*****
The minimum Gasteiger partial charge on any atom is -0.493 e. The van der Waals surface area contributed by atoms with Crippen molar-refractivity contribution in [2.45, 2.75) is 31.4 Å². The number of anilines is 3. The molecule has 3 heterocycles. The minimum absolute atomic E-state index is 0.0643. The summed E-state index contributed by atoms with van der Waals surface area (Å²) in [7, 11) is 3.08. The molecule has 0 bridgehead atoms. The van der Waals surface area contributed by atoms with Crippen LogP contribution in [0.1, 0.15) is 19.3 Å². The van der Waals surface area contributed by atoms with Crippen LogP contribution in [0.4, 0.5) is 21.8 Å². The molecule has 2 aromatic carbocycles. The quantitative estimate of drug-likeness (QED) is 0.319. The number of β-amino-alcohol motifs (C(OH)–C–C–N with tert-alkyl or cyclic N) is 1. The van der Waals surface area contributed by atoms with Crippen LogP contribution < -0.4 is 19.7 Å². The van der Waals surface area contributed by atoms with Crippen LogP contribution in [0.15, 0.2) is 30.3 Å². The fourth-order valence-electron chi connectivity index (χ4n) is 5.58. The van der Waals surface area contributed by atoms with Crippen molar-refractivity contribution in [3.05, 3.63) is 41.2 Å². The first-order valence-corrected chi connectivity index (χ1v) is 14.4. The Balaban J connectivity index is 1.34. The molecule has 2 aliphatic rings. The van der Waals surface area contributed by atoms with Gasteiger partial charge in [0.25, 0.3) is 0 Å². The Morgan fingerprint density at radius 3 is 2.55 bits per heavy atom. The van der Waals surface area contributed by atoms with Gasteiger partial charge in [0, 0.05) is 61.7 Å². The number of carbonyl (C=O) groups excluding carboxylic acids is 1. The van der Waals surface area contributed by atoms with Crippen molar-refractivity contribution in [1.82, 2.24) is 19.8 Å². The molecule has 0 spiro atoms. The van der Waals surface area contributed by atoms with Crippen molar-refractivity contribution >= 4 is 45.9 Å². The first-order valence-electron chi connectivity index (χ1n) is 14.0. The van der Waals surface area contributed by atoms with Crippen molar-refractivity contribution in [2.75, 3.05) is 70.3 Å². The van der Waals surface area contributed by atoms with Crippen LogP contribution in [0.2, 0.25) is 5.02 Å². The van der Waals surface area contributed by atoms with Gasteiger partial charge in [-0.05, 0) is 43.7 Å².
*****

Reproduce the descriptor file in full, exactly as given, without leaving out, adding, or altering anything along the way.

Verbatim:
The minimum Gasteiger partial charge on any atom is -0.493 e. The van der Waals surface area contributed by atoms with Crippen molar-refractivity contribution in [2.45, 2.75) is 31.4 Å². The number of anilines is 3. The molecule has 3 heterocycles. The minimum absolute atomic E-state index is 0.0643. The summed E-state index contributed by atoms with van der Waals surface area (Å²) in [7, 11) is 3.08. The molecule has 0 bridgehead atoms. The van der Waals surface area contributed by atoms with Crippen LogP contribution in [0.1, 0.15) is 19.3 Å². The van der Waals surface area contributed by atoms with Crippen LogP contribution in [0.4, 0.5) is 21.8 Å². The molecule has 2 aromatic carbocycles. The quantitative estimate of drug-likeness (QED) is 0.319. The number of β-amino-alcohol motifs (C(OH)–C–C–N with tert-alkyl or cyclic N) is 1. The van der Waals surface area contributed by atoms with Crippen LogP contribution < -0.4 is 19.7 Å². The van der Waals surface area contributed by atoms with Crippen LogP contribution in [0.15, 0.2) is 30.3 Å². The fourth-order valence-electron chi connectivity index (χ4n) is 5.58. The van der Waals surface area contributed by atoms with Crippen molar-refractivity contribution in [3.05, 3.63) is 41.2 Å². The first-order valence-corrected chi connectivity index (χ1v) is 14.4. The Balaban J connectivity index is 1.34. The molecule has 2 aliphatic rings. The van der Waals surface area contributed by atoms with Gasteiger partial charge in [0.25, 0.3) is 0 Å². The Morgan fingerprint density at radius 3 is 2.55 bits per heavy atom. The van der Waals surface area contributed by atoms with Gasteiger partial charge in [0, 0.05) is 61.7 Å². The number of carbonyl (C=O) groups excluding carboxylic acids is 1. The van der Waals surface area contributed by atoms with Crippen molar-refractivity contribution in [1.82, 2.24) is 19.8 Å². The molecule has 0 spiro atoms. The van der Waals surface area contributed by atoms with Crippen molar-refractivity contribution >= 4 is 45.9 Å². The first-order valence-electron chi connectivity index (χ1n) is 14.0. The van der Waals surface area contributed by atoms with Crippen molar-refractivity contribution in [2.75, 3.05) is 70.3 Å². The van der Waals surface area contributed by atoms with Crippen LogP contribution in [0.2, 0.25) is 5.02 Å². The van der Waals surface area contributed by atoms with Gasteiger partial charge in [-0.05, 0) is 43.7 Å².